The patients underwent comprehensive ophthalmological examination includingSnellen visual acuity, slitlamp biomicroscopy, indirect ophthalmoscopy, andkinetic or static visual field perimetry. The left eyes from 10 age-matchedcontrol subjects were examined with the same protocol for the ERG recordings.
After a full explanation of the nature of the study, informed consentwas obtained from all patients. The procedures used in this study conformedto the tenets of the Declaration of Helsinki.
After the pupils were maximally dilated with topical 0.5% tropicamideand 0.5% phenylephrine hydrochloride, all subjects underwent dark adaptationfor at least 30 minutes. After topical anesthesia was induced with oxybuprocainehydrochloride, the contact lens electrode, containing light-emitting diodes(EW-102; Mayo, Nagoya, Japan), was inserted in dim red illumination. The light-emittingdiodes provided homogeneous white (color temperature, 4000-9000 K) stimulusand background light. Luminance produced by the contact lens electrode atthe corneal side was measured with a photometer (LS-100; Minolta, Tokyo, Japan).Details of the contact lens electrode have been previously described.10 The reference and ground electrodes were placed onthe forehead and right earlobe, respectively.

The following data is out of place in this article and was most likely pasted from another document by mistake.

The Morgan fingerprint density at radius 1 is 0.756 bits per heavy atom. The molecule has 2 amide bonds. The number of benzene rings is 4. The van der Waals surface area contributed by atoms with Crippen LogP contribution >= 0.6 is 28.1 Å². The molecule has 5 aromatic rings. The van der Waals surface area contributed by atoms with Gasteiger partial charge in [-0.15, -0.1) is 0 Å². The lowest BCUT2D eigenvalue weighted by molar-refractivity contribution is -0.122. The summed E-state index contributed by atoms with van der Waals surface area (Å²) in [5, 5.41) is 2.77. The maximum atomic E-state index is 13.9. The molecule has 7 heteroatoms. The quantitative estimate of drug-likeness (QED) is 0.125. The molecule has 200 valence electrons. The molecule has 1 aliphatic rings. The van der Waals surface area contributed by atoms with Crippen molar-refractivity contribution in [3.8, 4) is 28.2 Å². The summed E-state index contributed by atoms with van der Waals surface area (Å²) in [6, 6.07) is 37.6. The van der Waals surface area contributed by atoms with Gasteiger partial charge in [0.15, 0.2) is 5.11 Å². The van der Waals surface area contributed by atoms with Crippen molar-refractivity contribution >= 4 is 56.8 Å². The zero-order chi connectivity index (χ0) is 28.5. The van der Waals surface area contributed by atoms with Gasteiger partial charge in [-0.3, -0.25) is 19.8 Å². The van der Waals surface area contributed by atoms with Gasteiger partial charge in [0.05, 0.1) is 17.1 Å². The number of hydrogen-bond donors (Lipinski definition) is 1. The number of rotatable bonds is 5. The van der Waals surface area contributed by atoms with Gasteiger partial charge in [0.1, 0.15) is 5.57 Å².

After 30 minutes of dark adaptation, rod and maximum ERGs were producedwith white stimuli of 0.5 and 3.3 log cd/m,2 respectively,with 3-millisecond duration. Then the cone ERGs and 30-Hz flicker ERGs wereproduced with 3.0 log cd/m2 with 3-millisecondduration and 2.0 log cd/m2 with 33.3-millisecondduration, respectively, with a diffuse white background of 40.0 cd/m2. Subjects underwent light adaptation by means of the white backgroundlight of 40.0 cd/m2 for at least 10 minutesbefore the photopic recordings. The stimulus intensity and duration of thelight-emitting diodes were controlled by a stimulator (WLS-20, Mayo). Responseswere amplified at 5000 gain and a band-pass filtered from 0.5 to 1000 Hz (NeuropackMED 5210; Nihon Kohden, Tokyo, Japan). Three to 16 responses were computeraveraged with flash intervals of 2 seconds and 2 minutes for the rod and maximumERGs, respectively. Thirty-two responses were averaged for the photopic recording.
The a-wave and b-wave amplitudes were measured from the baseline tothe trough of the first negative response and from the first trough to thepeak of the following positive wave, respectively. In previous articles,2,5 the PhNR was defined as a negative-goingwave immediately after the cone b-wave. The i-wave became apparent and obscuredthe negative trough of the PhNR in light-adapted conditions. The negativetrough of the PhNR appears before or after the i-wave (Figure 1). We measured the PhNR amplitude from the baseline to thenegative trough between the cone b-wave and the i-wave, as well as just afterthe i-wave. However, the amplitude of the PhNR measured between the cone b-waveand the i-wave is shown in the figures and table. Although the PhNR is a negative-goingwave, its amplitude was expressed as a positive value in this study.